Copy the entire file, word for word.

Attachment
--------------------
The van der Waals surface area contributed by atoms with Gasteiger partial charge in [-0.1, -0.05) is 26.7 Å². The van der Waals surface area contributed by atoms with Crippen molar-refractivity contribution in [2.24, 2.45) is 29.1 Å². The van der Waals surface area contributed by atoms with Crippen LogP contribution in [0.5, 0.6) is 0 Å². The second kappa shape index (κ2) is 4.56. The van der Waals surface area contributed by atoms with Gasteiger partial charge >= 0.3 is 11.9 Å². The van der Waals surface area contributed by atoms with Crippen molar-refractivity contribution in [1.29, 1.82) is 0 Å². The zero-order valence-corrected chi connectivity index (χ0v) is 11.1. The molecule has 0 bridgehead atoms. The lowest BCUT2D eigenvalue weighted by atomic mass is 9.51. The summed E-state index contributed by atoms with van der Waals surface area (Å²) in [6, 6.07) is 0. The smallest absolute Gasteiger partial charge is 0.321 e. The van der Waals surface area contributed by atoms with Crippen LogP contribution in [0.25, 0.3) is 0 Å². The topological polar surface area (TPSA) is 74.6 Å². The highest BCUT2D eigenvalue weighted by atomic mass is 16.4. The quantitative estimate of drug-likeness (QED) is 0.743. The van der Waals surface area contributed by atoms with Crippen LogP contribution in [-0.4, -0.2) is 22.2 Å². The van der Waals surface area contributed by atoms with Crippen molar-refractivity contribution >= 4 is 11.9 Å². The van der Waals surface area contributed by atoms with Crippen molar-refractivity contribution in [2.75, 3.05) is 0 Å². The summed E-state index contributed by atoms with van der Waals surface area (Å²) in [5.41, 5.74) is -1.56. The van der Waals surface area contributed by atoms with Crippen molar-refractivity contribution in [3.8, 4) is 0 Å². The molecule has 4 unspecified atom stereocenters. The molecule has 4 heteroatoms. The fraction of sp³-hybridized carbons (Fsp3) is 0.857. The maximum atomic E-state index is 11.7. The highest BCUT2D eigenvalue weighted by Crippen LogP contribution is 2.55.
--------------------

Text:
The van der Waals surface area contributed by atoms with Gasteiger partial charge in [-0.1, -0.05) is 26.7 Å². The van der Waals surface area contributed by atoms with Crippen molar-refractivity contribution in [2.24, 2.45) is 29.1 Å². The van der Waals surface area contributed by atoms with Crippen LogP contribution in [0.5, 0.6) is 0 Å². The second kappa shape index (κ2) is 4.56. The van der Waals surface area contributed by atoms with Gasteiger partial charge >= 0.3 is 11.9 Å². The van der Waals surface area contributed by atoms with Crippen molar-refractivity contribution in [1.29, 1.82) is 0 Å². The zero-order valence-corrected chi connectivity index (χ0v) is 11.1. The molecule has 0 bridgehead atoms. The lowest BCUT2D eigenvalue weighted by atomic mass is 9.51. The summed E-state index contributed by atoms with van der Waals surface area (Å²) in [6, 6.07) is 0. The smallest absolute Gasteiger partial charge is 0.321 e. The van der Waals surface area contributed by atoms with Crippen LogP contribution in [0.25, 0.3) is 0 Å². The topological polar surface area (TPSA) is 74.6 Å². The highest BCUT2D eigenvalue weighted by atomic mass is 16.4. The quantitative estimate of drug-likeness (QED) is 0.743. The van der Waals surface area contributed by atoms with Crippen LogP contribution in [-0.4, -0.2) is 22.2 Å². The van der Waals surface area contributed by atoms with Crippen molar-refractivity contribution >= 4 is 11.9 Å². The van der Waals surface area contributed by atoms with Crippen molar-refractivity contribution in [2.75, 3.05) is 0 Å². The summed E-state index contributed by atoms with van der Waals surface area (Å²) in [5.41, 5.74) is -1.56. The van der Waals surface area contributed by atoms with Crippen molar-refractivity contribution in [3.8, 4) is 0 Å². The molecule has 4 unspecified atom stereocenters. The molecule has 4 heteroatoms. The fraction of sp³-hybridized carbons (Fsp3) is 0.857. The maximum atomic E-state index is 11.7. The highest BCUT2D eigenvalue weighted by Crippen LogP contribution is 2.55.